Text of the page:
Value Choices in the Mass Public: Testing for Framing Effects and Hierarchical Structure
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Sample size: 649
Field period: 06/16/2005 - 06/21/2005
Longstanding psychological theories have stressed that individual value preferences are very stable, highly structured and broadly applicable to virtually all situational contexts. But, recent research suggests that value choices may be relatively malleable and susceptible to contextual effects. Furthermore, the apparent existence of individual-level value conflict raises questions about citizens� abilities to differentiate among values in the first place. This study uses some new internet survey items in order to address the issues raised by these potentially conflicting perspectives. The empirical results show that most people do make consistent pairwise choices among values. Furthermore, most individuals� sets of pairwise choices are fully transitive, meaning that they can be assembled into hierarchical structures. Finally, value choices are largely impervious to priming effects.
1.Individuals make reliable pairwise choices among values. That is, a person's revealed preference across a pair of values will remain consistent across replicated choices between those values.
2.Most individuals' sets of pairwise value choices are fully transitive. That is, each person's separate pairwise choices can be assembled into a fully-ranked preference ordering for that person.
3.Individual value choices should not vary across situational contexts. That is, a person should always select one value as more important than another, even in situations where the less-important value is given greater salience or emphasis.
There are eight different experimental conditions. In five of the conditions, survey respondents answered two questions intended to prime one of five specific values (liberty, equality, morality, economic security, and social order). Two more conditions primed a conflict between a pair of values (liberty versus social order, and liberty versus equality). The eighth condition was a control, in which no values were primed; respondents were asked about partisanship, instead.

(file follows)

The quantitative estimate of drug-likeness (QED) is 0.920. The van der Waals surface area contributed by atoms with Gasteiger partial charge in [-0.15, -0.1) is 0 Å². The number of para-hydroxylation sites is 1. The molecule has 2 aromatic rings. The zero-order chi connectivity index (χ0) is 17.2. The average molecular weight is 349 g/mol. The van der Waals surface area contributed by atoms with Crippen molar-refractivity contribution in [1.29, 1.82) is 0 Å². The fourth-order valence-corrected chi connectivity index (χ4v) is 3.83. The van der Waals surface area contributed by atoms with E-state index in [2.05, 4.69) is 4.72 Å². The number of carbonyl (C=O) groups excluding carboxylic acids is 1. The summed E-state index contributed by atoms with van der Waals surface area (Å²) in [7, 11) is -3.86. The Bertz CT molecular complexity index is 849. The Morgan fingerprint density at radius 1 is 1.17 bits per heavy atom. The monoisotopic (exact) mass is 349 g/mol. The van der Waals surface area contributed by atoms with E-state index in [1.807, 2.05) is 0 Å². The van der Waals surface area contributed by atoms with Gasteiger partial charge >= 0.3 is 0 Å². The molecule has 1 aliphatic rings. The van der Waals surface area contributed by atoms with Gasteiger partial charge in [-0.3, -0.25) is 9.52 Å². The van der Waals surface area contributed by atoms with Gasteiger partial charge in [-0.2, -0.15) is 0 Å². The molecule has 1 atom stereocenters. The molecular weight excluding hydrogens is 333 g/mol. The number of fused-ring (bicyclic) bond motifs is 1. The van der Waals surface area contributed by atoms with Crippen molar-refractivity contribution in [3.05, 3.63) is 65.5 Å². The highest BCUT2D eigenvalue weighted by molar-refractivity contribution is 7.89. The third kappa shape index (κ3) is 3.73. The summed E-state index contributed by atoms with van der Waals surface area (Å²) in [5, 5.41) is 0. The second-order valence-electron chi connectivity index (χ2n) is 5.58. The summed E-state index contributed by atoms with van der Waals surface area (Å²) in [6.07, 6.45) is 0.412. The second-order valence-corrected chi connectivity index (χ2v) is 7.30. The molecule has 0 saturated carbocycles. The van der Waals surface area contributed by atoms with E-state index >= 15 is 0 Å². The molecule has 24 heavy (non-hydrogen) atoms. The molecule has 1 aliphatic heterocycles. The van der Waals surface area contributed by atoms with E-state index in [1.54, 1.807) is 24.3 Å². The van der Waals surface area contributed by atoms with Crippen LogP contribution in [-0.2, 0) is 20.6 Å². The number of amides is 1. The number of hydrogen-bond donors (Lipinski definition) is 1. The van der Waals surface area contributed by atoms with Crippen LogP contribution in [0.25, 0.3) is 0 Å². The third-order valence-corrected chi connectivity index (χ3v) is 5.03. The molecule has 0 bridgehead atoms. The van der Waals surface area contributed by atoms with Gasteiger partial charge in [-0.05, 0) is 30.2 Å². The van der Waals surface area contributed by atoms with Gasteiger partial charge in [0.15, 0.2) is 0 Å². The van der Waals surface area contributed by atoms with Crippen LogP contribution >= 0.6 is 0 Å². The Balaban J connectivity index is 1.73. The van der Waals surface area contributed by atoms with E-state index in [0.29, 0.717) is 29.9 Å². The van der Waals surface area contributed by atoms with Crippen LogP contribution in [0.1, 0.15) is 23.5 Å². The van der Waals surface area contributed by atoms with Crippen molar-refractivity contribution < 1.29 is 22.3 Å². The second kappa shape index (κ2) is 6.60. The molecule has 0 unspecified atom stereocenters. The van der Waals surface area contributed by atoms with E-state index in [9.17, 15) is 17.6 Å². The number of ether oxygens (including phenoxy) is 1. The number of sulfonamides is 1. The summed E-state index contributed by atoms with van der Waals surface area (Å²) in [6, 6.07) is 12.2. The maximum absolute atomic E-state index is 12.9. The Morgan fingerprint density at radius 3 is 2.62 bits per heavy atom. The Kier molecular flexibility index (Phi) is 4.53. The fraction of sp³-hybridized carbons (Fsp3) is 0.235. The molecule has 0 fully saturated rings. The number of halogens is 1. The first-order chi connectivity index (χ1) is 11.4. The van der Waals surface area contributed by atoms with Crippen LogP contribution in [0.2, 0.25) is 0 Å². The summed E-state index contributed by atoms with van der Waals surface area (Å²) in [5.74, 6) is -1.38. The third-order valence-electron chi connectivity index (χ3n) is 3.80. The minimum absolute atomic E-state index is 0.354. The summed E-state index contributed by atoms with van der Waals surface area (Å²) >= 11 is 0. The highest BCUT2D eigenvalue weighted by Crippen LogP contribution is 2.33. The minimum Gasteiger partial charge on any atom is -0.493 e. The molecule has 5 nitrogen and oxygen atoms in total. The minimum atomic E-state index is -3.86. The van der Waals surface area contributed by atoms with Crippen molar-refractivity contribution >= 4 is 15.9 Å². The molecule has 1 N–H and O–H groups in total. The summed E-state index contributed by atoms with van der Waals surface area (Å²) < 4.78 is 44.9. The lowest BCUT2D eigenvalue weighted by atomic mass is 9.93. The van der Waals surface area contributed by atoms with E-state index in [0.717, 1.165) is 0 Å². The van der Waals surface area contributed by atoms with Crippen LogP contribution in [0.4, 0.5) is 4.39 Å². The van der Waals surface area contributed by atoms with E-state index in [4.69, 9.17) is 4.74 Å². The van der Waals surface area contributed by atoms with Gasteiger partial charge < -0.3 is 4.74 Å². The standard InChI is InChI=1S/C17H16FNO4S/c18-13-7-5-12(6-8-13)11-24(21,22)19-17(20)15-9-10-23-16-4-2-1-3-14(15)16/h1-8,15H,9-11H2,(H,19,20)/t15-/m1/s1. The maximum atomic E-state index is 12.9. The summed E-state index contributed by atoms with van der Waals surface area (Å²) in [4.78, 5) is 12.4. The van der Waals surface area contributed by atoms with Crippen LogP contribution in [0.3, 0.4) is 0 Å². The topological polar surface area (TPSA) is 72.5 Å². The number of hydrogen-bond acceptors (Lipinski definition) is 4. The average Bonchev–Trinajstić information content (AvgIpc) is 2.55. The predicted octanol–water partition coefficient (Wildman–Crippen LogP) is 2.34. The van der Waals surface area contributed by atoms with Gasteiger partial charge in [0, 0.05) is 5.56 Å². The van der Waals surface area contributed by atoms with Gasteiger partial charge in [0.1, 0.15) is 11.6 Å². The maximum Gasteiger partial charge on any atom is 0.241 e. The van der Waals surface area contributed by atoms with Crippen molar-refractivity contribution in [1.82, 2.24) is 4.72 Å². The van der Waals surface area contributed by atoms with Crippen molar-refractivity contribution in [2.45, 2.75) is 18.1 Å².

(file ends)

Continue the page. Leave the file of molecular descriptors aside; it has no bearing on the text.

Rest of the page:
1.Replicated pairwise choices among every possible pair of five values (liberty, equality, morality, economic security, and social order).
2.Dominant pairwise choices (i.e., the value that is selected two or three times on the three replications of that pair) are assembled into full preference orders. If a respondent�s pairwise choices are transitive, then preferences can be fully ordered, from the value that is considered most important, down to the one that is considered least important. If intransitivities occur among the dominant pairwise choices, then ties will occur in the preference ranking of the values.
The data on the dependent variable were collected using the method of triads. In other words, all possible subsets of three values (from the full set of five values) were presented to the respondents. For each such "triad" of values, the respondents were instructed to indicate the one that they thought was most important, and the one that they thought was least important. These selections can be broken down into pairwise choices among the three values in that triad. Across the full set of triads, each value pair occurs three times. So, there are three replications for each pairwise value choice.
For each value pair, between 70% and 80% of the respondents made consistent choices across the three replications. This is far more than would be expected by chance, suggesting that value choices are very reliable. Individual value choices are highly variable. But, at the aggregate level, morality, economic security and liberty are considered more important than equality and social order. Most individuals� choices can be fully rank ordered, with only about 12% of the sample exhibiting any intransitivity. And, priming a particular value, or a conflict between two values, does not have any impact on individual choices.
Taken together, the empirical results from this study support the traditional view from social psychology that value preferences are hierarchically structured and largely impervious to external influences.
Jacoby, William G. (2006) "Testing for Hierarchical Structure and Priming Effects among Individual Value Choices: A Preliminary Report on a Study Supported by the Program for Time-Sharing Experiments in the Social Sciences." Unpublished paper provided as an attachment to this questionnaire, and also available on the web at http://polisci.msu.edu/jacoby/